The Democratic Party's leading presidential contenders are silent on data showing an overwhelming majority of voters oppose their stance on abortion.
A poll released by Susan B. Anthony List on Wednesday found that 77 percent of likely general election voters favor legislation protecting children born through failed abortions and 62 percent oppose efforts to expand late-term abortions. The results closely mirror those previously recorded by Gallup showing only 28 percent of Americans think abortion should be legal during the second trimester and only 13 percent support it during the third trimester.
Despite these numbers, the Democratic presidential contenders continue to support the Women's Health Protection Act. If implemented, the bill would invalidate any laws that "single out abortion providers with medically unnecessary requirements and restrictions, do not promote women's health or safety, and limit access to abortion services," according to the liberal Center for Reproductive Rights. Effectively it would strike down prohibitions on abortion after 20 weeks, regulations protecting individuals or institutions from being forced to perform abortions, and laws preventing abortion on the basis of sex, among others.
The bill—first introduced in the Senate in 2017—was cosponsored by Democrats like Kamala Harris (Calif.), Sherrod Brown (Ohio), Elizabeth Warren (Mass.), Cory Booker (N.J.), Amy Klobuchar (Minn.), Michael Bennet (Colo.), Kirsten Gillibrand (N.Y.), and independent Bernie Sanders (Vt.). Likewise, the House version was backed by Democratic representatives Eric Swalwell (Calif.), Seth Moulton (Mass.), Tim Ryan (Ohio), and former congressman Beto O'Rourke (Texas).
None of those individuals, who are now either running for president or weighing a run, responded to questions from the Washington Free Beacon concerning their support for the legislation in light of the new polling numbers from SBA List.
"I don't think they've seen the poll numbers," Kristen Day, the executive director of the Democrats for Life of America, told the Free Beacon. "They look at the poll numbers which Planned Parenthood and NARAL give to them, which say that most Americans don't want Roe v. Wade to be overturned. But that isn't the truth about abortion and what people's opinions are on abortion."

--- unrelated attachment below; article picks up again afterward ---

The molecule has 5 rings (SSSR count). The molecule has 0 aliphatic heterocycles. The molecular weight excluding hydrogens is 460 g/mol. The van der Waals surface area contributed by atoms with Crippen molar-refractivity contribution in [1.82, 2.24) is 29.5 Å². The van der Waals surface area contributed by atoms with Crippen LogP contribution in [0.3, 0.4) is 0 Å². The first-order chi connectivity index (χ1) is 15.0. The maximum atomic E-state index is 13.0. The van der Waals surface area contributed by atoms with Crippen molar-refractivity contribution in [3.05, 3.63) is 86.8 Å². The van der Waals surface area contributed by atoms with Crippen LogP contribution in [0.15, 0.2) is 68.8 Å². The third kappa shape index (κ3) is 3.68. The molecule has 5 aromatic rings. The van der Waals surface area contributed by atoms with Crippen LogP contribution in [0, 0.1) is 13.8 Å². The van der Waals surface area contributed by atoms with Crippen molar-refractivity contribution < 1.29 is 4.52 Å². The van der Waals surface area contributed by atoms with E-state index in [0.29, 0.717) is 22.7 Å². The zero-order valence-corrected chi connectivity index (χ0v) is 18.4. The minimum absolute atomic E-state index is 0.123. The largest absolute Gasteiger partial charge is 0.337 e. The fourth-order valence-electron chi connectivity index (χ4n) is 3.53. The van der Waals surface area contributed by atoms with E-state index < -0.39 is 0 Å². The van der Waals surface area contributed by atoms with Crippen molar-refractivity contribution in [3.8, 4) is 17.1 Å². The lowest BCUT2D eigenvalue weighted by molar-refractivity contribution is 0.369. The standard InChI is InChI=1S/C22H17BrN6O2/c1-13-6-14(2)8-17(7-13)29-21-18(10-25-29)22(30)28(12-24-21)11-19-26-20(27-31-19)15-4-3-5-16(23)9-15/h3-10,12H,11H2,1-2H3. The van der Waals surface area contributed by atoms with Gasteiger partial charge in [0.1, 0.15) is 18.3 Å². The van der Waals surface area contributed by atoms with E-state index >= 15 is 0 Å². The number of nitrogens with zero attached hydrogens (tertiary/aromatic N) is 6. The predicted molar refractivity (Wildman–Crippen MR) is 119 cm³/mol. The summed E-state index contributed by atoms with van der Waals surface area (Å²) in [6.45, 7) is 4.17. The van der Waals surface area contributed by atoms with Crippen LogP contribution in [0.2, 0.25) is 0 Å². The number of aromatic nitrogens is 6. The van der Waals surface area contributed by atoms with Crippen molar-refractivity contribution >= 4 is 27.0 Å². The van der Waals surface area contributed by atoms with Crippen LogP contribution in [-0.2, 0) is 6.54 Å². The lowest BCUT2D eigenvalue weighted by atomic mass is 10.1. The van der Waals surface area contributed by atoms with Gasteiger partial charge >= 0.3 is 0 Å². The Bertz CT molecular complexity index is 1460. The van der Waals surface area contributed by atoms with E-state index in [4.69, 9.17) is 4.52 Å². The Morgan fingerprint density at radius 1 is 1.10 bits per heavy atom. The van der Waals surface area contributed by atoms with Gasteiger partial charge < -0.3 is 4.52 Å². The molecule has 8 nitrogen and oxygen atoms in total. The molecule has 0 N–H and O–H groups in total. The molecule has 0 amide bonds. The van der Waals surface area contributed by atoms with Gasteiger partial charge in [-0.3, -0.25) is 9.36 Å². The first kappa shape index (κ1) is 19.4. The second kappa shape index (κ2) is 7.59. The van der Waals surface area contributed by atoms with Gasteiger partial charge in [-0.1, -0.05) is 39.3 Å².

Day called supporters of the bill "definitely out of the mainstream on this issue. Think like in California and New York, you get a lot of electoral votes. So they're in line with where California and New York are on abortion but that's not the majority of the nation."
Day urged for both pro-life and pro-choice Democrats to "speak out more" against late-term abortions. She added the caveat, however, that was often easier said than done.
"A lot of them are afraid to speak out, I think, because they don't want to appear to be against women," Day said. "There are people in Congress right now who are pro-life … but they're afraid to vote that way, they're afraid to vote their conscience. On no other issue would you be forced to do that."
Late-term abortions and protecting children that survive failed abortions have been at the political forefront in recent weeks. In January, New York enacted one of the most liberal abortion laws in the entire country. The bill, which removed abortion from the state's penal code and expanded the practice past the 24-week mark, ignited a national conversation on the topic. That conversation only grew more polarized when Virginia's Democratic governor Ralph Northam seemed to endorse infanticide against babies who survive late-term abortion while discussing a similar bill introduced in his state.
In response, Trump and Republicans called on Congress to ban late-term abortions and pass legislation mandating that children who survive a failed abortion are given the same medical treatment as babies born prematurely. Both of those efforts have been blocked by Democrats who have denounced such measures as anti-abortion and amount to little more than political stunts.
Day said those arguments only served to prove the national party "had a bad case of group-think."